Alka Jha

her chair had a scar


Her chair had a scar

She is gone. I was sitting on the wooden chair, watching sun withering behind the clouds.

A mute audience of her farewell!

I come here every day. I prefer sitting on the same place we used to sit, with her chair in front of mine. Her chair had a scar. Every time she looked at it, she used to see different forms taking shape out of the scar. She used to give it names.

Somehow I could never see anything more than an ugly patch on the wood.

She used to love sitting in the corner. The dark patchy wooden chair had become her second soul mate. Together, we witnessed uncountable sunsets through the dusky glass pane. She loved watching the sun leaving it’s imprints on the vast canvas

The fading sun used to brighten her face. The color of her curls seemed to be drenched in the rays of the sun. She used to laugh occasionally. It was infectious, I should say. She used to pause for a moment and then she used to laugh again.

Memories are more adamant than I thought. They don’t leave you alone when you want them to.

She took few sips from her coffee. Her face was more blank than usual. There wasn’t pain. There wasn’t anger. The calmness on her face was confusing. She always had the expression, as if she was protecting an unfolding mystery.

I could never read the silence lying beneath those eyes. The peace on her face, hiding the storm inside, baffled me even more.

Without a single word, without any prior notice, she left.

Disappeared would be more appropriate. She had disappeared. And she made sure that her disappearance does justice to the meaning of the word.

For hours, I would stare at the corner seat in some vain hope that someday she might come back here for coffee.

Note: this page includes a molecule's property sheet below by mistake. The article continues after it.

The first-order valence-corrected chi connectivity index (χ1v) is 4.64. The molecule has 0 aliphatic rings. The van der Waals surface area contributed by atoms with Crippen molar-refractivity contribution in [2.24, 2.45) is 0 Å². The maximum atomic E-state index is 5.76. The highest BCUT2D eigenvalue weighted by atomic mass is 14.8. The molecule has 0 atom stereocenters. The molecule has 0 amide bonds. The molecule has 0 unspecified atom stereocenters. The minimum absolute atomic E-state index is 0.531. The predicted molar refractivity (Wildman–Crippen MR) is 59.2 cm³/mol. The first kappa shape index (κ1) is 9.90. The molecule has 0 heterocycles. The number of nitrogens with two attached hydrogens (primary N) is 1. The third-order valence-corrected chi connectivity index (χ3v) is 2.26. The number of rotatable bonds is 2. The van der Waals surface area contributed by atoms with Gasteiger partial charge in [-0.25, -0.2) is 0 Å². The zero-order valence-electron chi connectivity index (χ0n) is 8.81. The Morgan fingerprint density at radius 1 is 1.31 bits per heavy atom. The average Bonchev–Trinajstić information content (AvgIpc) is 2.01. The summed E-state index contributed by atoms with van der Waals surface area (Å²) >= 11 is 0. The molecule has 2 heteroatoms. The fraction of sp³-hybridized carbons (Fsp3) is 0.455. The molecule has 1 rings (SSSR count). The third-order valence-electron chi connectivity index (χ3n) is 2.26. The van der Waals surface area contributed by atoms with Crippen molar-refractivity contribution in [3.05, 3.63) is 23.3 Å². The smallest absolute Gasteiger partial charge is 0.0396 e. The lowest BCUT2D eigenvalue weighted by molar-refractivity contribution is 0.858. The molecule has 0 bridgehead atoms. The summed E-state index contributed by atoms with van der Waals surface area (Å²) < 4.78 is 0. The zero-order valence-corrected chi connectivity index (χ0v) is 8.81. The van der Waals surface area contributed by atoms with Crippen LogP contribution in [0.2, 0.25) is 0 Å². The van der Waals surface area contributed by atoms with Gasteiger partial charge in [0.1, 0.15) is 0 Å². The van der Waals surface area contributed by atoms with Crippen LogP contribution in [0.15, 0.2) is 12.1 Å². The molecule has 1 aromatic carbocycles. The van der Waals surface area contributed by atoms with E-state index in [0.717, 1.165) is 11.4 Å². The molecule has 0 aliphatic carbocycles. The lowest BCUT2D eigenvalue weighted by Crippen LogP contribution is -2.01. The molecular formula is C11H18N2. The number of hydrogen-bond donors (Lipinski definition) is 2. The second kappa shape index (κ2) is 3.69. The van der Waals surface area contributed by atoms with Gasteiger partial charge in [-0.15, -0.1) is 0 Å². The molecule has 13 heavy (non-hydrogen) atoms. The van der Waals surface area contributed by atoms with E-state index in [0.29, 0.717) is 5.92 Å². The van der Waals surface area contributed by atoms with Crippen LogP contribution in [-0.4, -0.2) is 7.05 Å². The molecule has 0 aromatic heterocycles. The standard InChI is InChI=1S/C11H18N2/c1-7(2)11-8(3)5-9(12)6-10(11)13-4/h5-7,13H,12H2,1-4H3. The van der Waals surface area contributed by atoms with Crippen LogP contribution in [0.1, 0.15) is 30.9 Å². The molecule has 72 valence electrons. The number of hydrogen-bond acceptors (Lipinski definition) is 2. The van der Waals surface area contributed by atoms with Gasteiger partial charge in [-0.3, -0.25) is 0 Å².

I sit here, letting my mind wander off to seek answers for her unasked questions. I come here to feel those thin fingers holding the coffee mug again. I come here to feel the infectious giggle of hers. I come here to see an illusion of the happiest smile I could ever see.

Watching the empty wooden chair makes the evening colder than usual. I sit here till the fragrance of coffee chokes my air pipe. I sit here, allowing the aroma to fill the hollowness inside.

Sometimes I smell her fragrance while walking on road. My heart freezes for a second. I turn around in a hope that I might see her face in the middle of random faces walking towards me.

I couldn’t love her. I was scared to set my heart free to love her in return. I always calculated how not to get myself hurt. She made me love myself when everyone refused to. She was a dreamer and I have become a prisoner in the cage of past.

The coffee is the same. They perfectly managed to bring the same fragrance every time. They are still using the chair with a scar, in the left corner of their coffee shop. But the girl sitting on the chair doesn’t come here anymore.

She disappeared.

I couldn’t tell her. I am carrying a scar too, every day, on the every beating organ on my body.

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Our first hello

If our first hello

And if our first hello
would have born
when this winter has disappeared,
I might have looked pale
all this while
crossing that street light,
with the end of dusk.
I would have passed,
millions of moments,
waiting for a tinge of warmth.

What if our first hello
would have entered
slowly sailing in our lives
after the rains,
I would have lost
millions of drops
Crawling through my neck
while walking alone.

Our first hello
would not have travelled
towards our world
by the end of summer
who would have brought